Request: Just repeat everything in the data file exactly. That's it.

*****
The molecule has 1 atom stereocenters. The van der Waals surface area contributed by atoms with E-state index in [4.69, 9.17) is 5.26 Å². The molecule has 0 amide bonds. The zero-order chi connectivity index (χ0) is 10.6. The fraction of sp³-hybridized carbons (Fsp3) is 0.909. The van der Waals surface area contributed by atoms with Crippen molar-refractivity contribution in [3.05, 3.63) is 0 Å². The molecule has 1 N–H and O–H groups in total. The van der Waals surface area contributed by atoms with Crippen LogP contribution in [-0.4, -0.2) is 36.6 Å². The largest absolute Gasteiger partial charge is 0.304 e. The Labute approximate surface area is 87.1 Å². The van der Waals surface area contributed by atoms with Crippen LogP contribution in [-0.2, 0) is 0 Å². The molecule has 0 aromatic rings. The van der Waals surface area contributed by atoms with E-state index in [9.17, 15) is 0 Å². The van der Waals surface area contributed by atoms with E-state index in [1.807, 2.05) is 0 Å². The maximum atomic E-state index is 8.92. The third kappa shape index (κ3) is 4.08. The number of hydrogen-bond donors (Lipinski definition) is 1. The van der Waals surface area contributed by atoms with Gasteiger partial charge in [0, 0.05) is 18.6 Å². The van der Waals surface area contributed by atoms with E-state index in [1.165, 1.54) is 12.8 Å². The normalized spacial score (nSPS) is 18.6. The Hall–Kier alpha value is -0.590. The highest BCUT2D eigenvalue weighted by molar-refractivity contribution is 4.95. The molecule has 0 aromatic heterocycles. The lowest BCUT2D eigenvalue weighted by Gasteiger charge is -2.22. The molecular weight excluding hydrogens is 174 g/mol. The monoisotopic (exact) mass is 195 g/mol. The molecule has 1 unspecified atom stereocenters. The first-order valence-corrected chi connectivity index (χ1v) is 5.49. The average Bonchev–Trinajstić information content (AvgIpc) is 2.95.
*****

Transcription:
The molecule has 1 atom stereocenters. The van der Waals surface area contributed by atoms with E-state index in [4.69, 9.17) is 5.26 Å². The molecule has 0 amide bonds. The zero-order chi connectivity index (χ0) is 10.6. The fraction of sp³-hybridized carbons (Fsp3) is 0.909. The van der Waals surface area contributed by atoms with Crippen molar-refractivity contribution in [3.05, 3.63) is 0 Å². The molecule has 1 N–H and O–H groups in total. The van der Waals surface area contributed by atoms with Crippen LogP contribution in [-0.4, -0.2) is 36.6 Å². The largest absolute Gasteiger partial charge is 0.304 e. The Labute approximate surface area is 87.1 Å². The van der Waals surface area contributed by atoms with Crippen LogP contribution in [-0.2, 0) is 0 Å². The molecule has 0 aromatic rings. The van der Waals surface area contributed by atoms with E-state index in [9.17, 15) is 0 Å². The van der Waals surface area contributed by atoms with E-state index in [1.807, 2.05) is 0 Å². The maximum atomic E-state index is 8.92. The third kappa shape index (κ3) is 4.08. The number of hydrogen-bond donors (Lipinski definition) is 1. The van der Waals surface area contributed by atoms with Gasteiger partial charge in [0, 0.05) is 18.6 Å². The van der Waals surface area contributed by atoms with E-state index in [1.165, 1.54) is 12.8 Å². The normalized spacial score (nSPS) is 18.6. The Hall–Kier alpha value is -0.590. The highest BCUT2D eigenvalue weighted by molar-refractivity contribution is 4.95. The molecule has 0 aromatic heterocycles. The lowest BCUT2D eigenvalue weighted by Gasteiger charge is -2.22. The molecular weight excluding hydrogens is 174 g/mol. The monoisotopic (exact) mass is 195 g/mol. The molecule has 1 unspecified atom stereocenters. The first-order valence-corrected chi connectivity index (χ1v) is 5.49. The average Bonchev–Trinajstić information content (AvgIpc) is 2.95.